Should Facebook Have an Age Limit?

Should Facebook Have an Age Limit?

In mid-December 2015 the European Union debated a law that would effectively ban every adolescent under the age of 16 from using social media without their parents’ consent. This legal provision would require Facebook, Twitter, and other social networks to change their systems to adapt to the new standards for online interaction within the European continent. In the end, on December 18, the law did not pass, and the decision to establish an age limit between 13 and 16 was left to each member state. Despite that, the debate left many asking themselves whether an age limit should have been applied and where that age limit should be.

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Since 2006, Facebook has established a minimum age of 13 for the use of its services. Most social networks have followed this standard, and the world lived happily ever after. In the 2010s, questions arose regarding the alleged danger of predatory behavior from adults on adolescents using these networks. Concerned adults argue that a minimum age should be established because younger adolescents do not exercise sufficient discernment when it comes to human interaction. They essentially make the argument that teenagers are much more susceptible to the manipulation of someone much older than them.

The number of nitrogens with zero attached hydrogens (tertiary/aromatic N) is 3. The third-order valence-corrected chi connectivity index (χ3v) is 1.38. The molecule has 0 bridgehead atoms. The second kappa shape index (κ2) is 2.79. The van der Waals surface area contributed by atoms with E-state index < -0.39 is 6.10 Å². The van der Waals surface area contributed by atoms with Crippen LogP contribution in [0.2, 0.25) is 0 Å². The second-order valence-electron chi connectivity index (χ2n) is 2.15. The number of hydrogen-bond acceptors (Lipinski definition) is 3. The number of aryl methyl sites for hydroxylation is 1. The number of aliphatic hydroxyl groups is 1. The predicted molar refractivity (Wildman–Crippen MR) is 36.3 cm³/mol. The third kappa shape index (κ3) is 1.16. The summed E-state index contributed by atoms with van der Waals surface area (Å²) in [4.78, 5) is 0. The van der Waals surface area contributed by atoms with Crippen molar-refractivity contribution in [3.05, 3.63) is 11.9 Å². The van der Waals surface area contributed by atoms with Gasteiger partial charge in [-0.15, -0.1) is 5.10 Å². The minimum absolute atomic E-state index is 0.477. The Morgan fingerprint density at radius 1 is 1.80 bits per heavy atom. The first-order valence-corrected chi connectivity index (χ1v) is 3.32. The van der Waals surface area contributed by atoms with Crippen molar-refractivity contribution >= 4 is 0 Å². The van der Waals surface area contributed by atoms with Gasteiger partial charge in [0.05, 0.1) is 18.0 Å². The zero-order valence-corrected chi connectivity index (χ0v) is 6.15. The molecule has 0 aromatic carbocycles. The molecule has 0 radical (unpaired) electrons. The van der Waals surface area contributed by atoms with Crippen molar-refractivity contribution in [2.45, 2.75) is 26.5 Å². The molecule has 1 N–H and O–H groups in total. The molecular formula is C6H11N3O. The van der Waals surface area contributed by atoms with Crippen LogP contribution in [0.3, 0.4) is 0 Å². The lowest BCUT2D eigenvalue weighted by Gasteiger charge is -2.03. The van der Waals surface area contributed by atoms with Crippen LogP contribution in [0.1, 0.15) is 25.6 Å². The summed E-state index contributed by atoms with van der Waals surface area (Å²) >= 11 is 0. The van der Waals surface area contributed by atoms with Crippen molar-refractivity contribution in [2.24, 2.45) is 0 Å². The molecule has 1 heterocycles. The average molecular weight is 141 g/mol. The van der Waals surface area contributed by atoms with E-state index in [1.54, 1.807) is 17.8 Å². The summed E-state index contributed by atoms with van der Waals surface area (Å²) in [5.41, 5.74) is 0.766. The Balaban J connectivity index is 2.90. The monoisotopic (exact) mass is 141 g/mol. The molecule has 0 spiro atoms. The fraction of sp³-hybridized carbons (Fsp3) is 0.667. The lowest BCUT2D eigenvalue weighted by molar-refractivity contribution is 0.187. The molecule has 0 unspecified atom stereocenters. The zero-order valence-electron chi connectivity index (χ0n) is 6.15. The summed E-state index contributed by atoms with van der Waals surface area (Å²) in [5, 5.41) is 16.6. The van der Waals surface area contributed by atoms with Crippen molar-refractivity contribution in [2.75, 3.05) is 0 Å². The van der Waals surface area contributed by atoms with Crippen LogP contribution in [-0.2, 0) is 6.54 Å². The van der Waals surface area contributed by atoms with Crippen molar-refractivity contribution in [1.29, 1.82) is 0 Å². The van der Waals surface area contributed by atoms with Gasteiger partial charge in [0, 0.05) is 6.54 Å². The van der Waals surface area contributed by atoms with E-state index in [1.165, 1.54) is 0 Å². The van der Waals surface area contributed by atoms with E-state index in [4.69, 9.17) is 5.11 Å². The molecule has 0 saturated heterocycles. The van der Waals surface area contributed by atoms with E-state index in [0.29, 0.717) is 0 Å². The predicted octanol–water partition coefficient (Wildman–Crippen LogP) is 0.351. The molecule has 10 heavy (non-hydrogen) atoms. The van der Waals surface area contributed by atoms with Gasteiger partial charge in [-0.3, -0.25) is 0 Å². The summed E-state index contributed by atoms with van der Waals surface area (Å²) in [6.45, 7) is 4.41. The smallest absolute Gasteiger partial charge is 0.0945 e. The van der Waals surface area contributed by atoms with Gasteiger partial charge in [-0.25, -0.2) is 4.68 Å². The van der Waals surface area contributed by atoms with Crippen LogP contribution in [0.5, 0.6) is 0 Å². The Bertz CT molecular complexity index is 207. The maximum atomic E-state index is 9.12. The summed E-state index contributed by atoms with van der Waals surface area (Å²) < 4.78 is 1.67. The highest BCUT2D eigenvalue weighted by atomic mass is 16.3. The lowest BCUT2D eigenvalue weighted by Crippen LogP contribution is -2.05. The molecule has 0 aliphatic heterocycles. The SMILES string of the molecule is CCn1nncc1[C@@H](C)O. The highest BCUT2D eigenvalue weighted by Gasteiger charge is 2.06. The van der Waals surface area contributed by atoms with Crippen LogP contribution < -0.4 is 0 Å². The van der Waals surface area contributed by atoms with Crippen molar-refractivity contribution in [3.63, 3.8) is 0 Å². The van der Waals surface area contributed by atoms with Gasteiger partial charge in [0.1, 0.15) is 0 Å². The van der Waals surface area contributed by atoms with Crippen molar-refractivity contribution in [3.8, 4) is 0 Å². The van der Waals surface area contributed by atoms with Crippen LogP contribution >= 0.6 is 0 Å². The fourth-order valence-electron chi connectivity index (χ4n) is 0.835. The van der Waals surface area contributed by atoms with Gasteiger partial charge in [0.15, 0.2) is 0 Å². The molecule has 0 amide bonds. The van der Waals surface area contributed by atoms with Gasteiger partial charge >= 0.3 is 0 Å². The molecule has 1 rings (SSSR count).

The European Union’s mid-December proposal seemed to aim for a uniform “digital age of consent.” However, rather than making the arguments listed above, the law seemed to be concerned about the age at which people should be able to consent to having their data handled. The proposal seems to come from a direction of concern for adolescents being too young to understand the implications of data security and privacy when they agree to have their data used in any way.

Ultimately, the battle for a uniform age limit in the European Union was lost simply because member states couldn’t reach an agreement. However, that doesn’t mean that there aren’t legitimate arguments against the law in the first place.